A heart to heart with three women and heart disease

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For the past 60 years, heart disease has been a leading cause of death of women in Australia.

The alarming reality is that even today, one in four deaths is still caused by (or attributable) to heart disease.  What’s worse is that most Australian women are not aware of these facts.

At first, these three women weren't either, but their stories of hope and courage are an inspiration to us all.  

Like the majority of Australian women, Jacqui, Margaret and Debbie didn’t recognise the warning signs. Here, these three women talk openly about their experiences with heart disease and their individual journeys to recovery. 

Jacqui's Story

“I thought heart attacks were an old man’s disease, I never thought this could happen to me.”  

Jacqui had a heart attack at the age of 43. She was young, fit, didn’t smoke and was otherwise completely healthy. Like many Australians, she believed that heart disease was a man’s disease, so dismissed a slight discomfort in her chest as nothing more than indigestion.  

Heart attack symptoms in women tend to be more subtle and ambiguous than those in men.  Research has shown that, like Jacqui, around 25 per cent of women who have a heart attack are more likely to suffer the a-typical symptoms such as shortness of breath, upper back pressure or discomfort, flu-like symptoms, weakness and lightheadedness, all of which can be subtle and easily mistaken for other health conditions. 

Funds donated to the Heart Foundation are used to educate all Australians about about the prevalence of heart disease in Australia and how to recognise the warning signs of a heart attack, ensuring those at risk seek life-saving care. 

See Jacqui’s full heart attack story.

Margaret's Story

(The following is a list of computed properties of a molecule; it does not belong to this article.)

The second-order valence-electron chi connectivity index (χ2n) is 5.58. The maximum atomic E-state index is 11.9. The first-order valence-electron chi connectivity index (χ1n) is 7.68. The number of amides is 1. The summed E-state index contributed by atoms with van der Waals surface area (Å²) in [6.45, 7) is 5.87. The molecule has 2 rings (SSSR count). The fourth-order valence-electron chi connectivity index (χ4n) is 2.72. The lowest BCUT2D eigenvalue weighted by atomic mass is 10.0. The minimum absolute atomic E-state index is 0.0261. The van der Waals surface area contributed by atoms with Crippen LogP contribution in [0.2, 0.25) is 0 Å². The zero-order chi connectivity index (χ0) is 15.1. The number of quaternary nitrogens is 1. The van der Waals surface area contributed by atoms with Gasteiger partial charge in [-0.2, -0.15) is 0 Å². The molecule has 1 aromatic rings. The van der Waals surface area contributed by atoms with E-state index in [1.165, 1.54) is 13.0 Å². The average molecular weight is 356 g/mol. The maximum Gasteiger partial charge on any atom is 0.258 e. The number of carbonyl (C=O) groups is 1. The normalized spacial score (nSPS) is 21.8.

"My first heart attack was a harrowing experience. I never would have dreamed that at 35 years of age I was susceptible to a heart attack." 

Margaret suffered her first heart attack at the age of 35 and, like Jacqui, it took her completely by surprise.  

Heart disease doesn’t only affect older people. It can start building from a young age, especially in those with genetic predispositions. Each year heart disease is attributable to 6.4 per cent of deaths for women under 54 years. Preexisting conditions like hypercholesterolemia are one such factor, as are a woman’s smoking status, her blood pressure, blood cholesterol, weight, diet and how physically active she is. All can contribute to the of risk heart disease and it is important to be observant of your heart health at every stage of life. 

Hear more about how cardiac research saved Margaret's life.  

Debbie's story

"Before I started rehab I thought my life was over. But I was wrong. For the first time after my heart attack, I felt like there was hope." 

After her heart attack, Debbie felt helpless and that there was no hope left for her. She decided to give cardiac rehab a go and hasn’t looked back since. 

We know that proper care and cardiac rehabilitation following a heart event is a vital component on the road to recovery. That's why improving the cardiac rehabilitation service in Australia and ensuring that every patient is referred to a program, is one of our main focuses and funds are desperately needed to continue to improve these support services.  

Cardiac rehabilitation programs help people to recover not only physically, but mentally as well. They enjoy a better quality of life, thanks to new treatments, prevention strategies and a deeper understanding of their disease. 

Hear how Debbie found hope thanks to cardiac rehab. 

This month we’re talking about women and heart disease to help all Australians recognise the warning signs and seek proper care, for themselves or a loved one, both during and after a heart event. Together we can help protect the hearts of the women we love. 

Want to find out more about women and heart disease? Take our quiz and learn the facts.